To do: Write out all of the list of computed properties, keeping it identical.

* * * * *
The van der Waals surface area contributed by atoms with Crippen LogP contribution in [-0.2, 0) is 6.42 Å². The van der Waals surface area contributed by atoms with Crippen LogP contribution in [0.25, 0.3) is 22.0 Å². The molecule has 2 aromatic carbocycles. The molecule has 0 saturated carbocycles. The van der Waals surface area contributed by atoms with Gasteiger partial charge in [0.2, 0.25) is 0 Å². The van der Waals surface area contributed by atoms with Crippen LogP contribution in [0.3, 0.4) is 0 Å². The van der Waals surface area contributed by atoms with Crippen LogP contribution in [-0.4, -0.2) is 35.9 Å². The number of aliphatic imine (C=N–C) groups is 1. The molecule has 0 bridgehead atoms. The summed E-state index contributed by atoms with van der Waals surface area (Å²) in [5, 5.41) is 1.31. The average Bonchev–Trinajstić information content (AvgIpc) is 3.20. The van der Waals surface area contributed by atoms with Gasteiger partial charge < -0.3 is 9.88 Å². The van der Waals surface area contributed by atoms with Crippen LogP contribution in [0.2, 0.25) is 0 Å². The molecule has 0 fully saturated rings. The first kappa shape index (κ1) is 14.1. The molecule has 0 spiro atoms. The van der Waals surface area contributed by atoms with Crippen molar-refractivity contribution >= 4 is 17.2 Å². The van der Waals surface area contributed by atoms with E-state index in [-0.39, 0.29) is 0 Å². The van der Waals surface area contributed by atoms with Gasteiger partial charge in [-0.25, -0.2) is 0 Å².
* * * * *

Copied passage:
The van der Waals surface area contributed by atoms with Crippen LogP contribution in [-0.2, 0) is 6.42 Å². The van der Waals surface area contributed by atoms with Crippen LogP contribution in [0.25, 0.3) is 22.0 Å². The molecule has 2 aromatic carbocycles. The molecule has 0 saturated carbocycles. The van der Waals surface area contributed by atoms with Gasteiger partial charge in [0.2, 0.25) is 0 Å². The van der Waals surface area contributed by atoms with Crippen LogP contribution in [0.3, 0.4) is 0 Å². The van der Waals surface area contributed by atoms with Crippen LogP contribution in [-0.4, -0.2) is 35.9 Å². The number of aliphatic imine (C=N–C) groups is 1. The molecule has 0 bridgehead atoms. The summed E-state index contributed by atoms with van der Waals surface area (Å²) in [5, 5.41) is 1.31. The average Bonchev–Trinajstić information content (AvgIpc) is 3.20. The van der Waals surface area contributed by atoms with Gasteiger partial charge < -0.3 is 9.88 Å². The van der Waals surface area contributed by atoms with Crippen LogP contribution in [0.2, 0.25) is 0 Å². The molecule has 0 fully saturated rings. The first kappa shape index (κ1) is 14.1. The molecule has 0 spiro atoms. The van der Waals surface area contributed by atoms with Crippen molar-refractivity contribution >= 4 is 17.2 Å². The van der Waals surface area contributed by atoms with E-state index in [-0.39, 0.29) is 0 Å². The van der Waals surface area contributed by atoms with Gasteiger partial charge in [-0.25, -0.2) is 0 Å².